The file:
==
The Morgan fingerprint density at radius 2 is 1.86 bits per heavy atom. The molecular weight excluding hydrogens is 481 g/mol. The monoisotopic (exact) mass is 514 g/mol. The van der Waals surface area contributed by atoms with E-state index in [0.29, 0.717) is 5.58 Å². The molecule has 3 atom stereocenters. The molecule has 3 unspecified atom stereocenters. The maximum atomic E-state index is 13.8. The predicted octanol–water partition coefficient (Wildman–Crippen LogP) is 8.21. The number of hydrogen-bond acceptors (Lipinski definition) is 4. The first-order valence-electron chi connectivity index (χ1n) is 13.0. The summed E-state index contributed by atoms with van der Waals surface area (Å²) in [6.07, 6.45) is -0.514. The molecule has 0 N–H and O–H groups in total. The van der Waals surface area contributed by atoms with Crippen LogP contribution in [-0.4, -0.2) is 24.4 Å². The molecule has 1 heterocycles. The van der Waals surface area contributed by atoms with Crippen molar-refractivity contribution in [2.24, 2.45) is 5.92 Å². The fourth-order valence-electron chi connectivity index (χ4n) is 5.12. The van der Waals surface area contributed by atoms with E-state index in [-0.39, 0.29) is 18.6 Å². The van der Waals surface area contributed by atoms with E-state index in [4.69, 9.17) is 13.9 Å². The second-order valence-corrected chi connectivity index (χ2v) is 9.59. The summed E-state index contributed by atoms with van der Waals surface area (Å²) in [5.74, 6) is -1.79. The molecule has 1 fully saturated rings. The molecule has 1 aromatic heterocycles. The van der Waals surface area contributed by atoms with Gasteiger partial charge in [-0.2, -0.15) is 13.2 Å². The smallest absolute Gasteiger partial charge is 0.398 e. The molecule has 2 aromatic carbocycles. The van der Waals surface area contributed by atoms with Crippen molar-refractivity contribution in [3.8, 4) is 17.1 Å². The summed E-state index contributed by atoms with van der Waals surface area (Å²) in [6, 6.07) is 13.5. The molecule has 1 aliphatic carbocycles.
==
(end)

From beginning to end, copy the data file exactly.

The Morgan fingerprint density at radius 2 is 1.86 bits per heavy atom. The molecular weight excluding hydrogens is 481 g/mol. The monoisotopic (exact) mass is 514 g/mol. The van der Waals surface area contributed by atoms with E-state index in [0.29, 0.717) is 5.58 Å². The molecule has 3 atom stereocenters. The molecule has 3 unspecified atom stereocenters. The maximum atomic E-state index is 13.8. The predicted octanol–water partition coefficient (Wildman–Crippen LogP) is 8.21. The number of hydrogen-bond acceptors (Lipinski definition) is 4. The first-order valence-electron chi connectivity index (χ1n) is 13.0. The summed E-state index contributed by atoms with van der Waals surface area (Å²) in [6.07, 6.45) is -0.514. The molecule has 0 N–H and O–H groups in total. The van der Waals surface area contributed by atoms with Crippen LogP contribution in [-0.4, -0.2) is 24.4 Å². The molecule has 1 heterocycles. The van der Waals surface area contributed by atoms with Crippen molar-refractivity contribution in [2.24, 2.45) is 5.92 Å². The fourth-order valence-electron chi connectivity index (χ4n) is 5.12. The van der Waals surface area contributed by atoms with E-state index in [-0.39, 0.29) is 18.6 Å². The van der Waals surface area contributed by atoms with E-state index in [4.69, 9.17) is 13.9 Å². The second-order valence-corrected chi connectivity index (χ2v) is 9.59. The summed E-state index contributed by atoms with van der Waals surface area (Å²) in [5.74, 6) is -1.79. The molecule has 1 fully saturated rings. The molecule has 1 aromatic heterocycles. The van der Waals surface area contributed by atoms with Gasteiger partial charge in [-0.2, -0.15) is 13.2 Å². The smallest absolute Gasteiger partial charge is 0.398 e. The molecule has 2 aromatic carbocycles. The van der Waals surface area contributed by atoms with Crippen molar-refractivity contribution in [3.8, 4) is 17.1 Å². The summed E-state index contributed by atoms with van der Waals surface area (Å²) in [6, 6.07) is 13.5. The molecule has 1 aliphatic carbocycles.